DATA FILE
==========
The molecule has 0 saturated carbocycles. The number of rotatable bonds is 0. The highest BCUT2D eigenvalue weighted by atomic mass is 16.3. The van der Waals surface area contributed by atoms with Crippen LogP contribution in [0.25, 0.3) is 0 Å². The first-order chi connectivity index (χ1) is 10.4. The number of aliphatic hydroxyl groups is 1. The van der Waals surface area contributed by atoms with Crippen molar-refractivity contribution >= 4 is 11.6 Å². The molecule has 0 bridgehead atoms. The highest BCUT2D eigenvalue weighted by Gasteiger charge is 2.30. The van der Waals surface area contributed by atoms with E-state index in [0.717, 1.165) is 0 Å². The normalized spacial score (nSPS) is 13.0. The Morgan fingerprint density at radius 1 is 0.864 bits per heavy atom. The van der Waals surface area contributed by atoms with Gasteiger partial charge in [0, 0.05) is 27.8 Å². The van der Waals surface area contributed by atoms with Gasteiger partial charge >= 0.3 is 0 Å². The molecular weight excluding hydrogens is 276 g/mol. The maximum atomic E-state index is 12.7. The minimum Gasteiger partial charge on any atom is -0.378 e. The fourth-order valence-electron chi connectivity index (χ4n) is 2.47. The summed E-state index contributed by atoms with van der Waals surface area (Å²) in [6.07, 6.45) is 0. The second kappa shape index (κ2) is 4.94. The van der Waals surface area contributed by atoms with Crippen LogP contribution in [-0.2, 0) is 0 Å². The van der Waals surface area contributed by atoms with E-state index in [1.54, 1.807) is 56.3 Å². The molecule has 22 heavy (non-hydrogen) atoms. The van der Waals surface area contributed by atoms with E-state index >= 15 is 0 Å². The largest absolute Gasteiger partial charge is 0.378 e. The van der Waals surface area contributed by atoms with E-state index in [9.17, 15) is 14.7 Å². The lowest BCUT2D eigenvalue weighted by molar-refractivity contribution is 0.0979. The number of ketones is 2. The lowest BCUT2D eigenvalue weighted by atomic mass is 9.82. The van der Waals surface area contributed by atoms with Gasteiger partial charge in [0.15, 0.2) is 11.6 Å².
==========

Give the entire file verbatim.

The molecule has 0 saturated carbocycles. The number of rotatable bonds is 0. The highest BCUT2D eigenvalue weighted by atomic mass is 16.3. The van der Waals surface area contributed by atoms with Crippen LogP contribution in [0.25, 0.3) is 0 Å². The first-order chi connectivity index (χ1) is 10.4. The number of aliphatic hydroxyl groups is 1. The van der Waals surface area contributed by atoms with Crippen molar-refractivity contribution >= 4 is 11.6 Å². The molecule has 0 bridgehead atoms. The highest BCUT2D eigenvalue weighted by Gasteiger charge is 2.30. The van der Waals surface area contributed by atoms with E-state index in [0.717, 1.165) is 0 Å². The normalized spacial score (nSPS) is 13.0. The Morgan fingerprint density at radius 1 is 0.864 bits per heavy atom. The van der Waals surface area contributed by atoms with Gasteiger partial charge in [0, 0.05) is 27.8 Å². The van der Waals surface area contributed by atoms with Gasteiger partial charge >= 0.3 is 0 Å². The molecular weight excluding hydrogens is 276 g/mol. The maximum atomic E-state index is 12.7. The minimum Gasteiger partial charge on any atom is -0.378 e. The fourth-order valence-electron chi connectivity index (χ4n) is 2.47. The summed E-state index contributed by atoms with van der Waals surface area (Å²) in [6.07, 6.45) is 0. The second kappa shape index (κ2) is 4.94. The van der Waals surface area contributed by atoms with Crippen LogP contribution in [-0.2, 0) is 0 Å². The van der Waals surface area contributed by atoms with E-state index in [1.54, 1.807) is 56.3 Å². The molecule has 22 heavy (non-hydrogen) atoms. The van der Waals surface area contributed by atoms with E-state index >= 15 is 0 Å². The largest absolute Gasteiger partial charge is 0.378 e. The van der Waals surface area contributed by atoms with E-state index in [9.17, 15) is 14.7 Å². The lowest BCUT2D eigenvalue weighted by molar-refractivity contribution is 0.0979. The number of ketones is 2. The lowest BCUT2D eigenvalue weighted by atomic mass is 9.82. The van der Waals surface area contributed by atoms with Gasteiger partial charge in [0.15, 0.2) is 11.6 Å².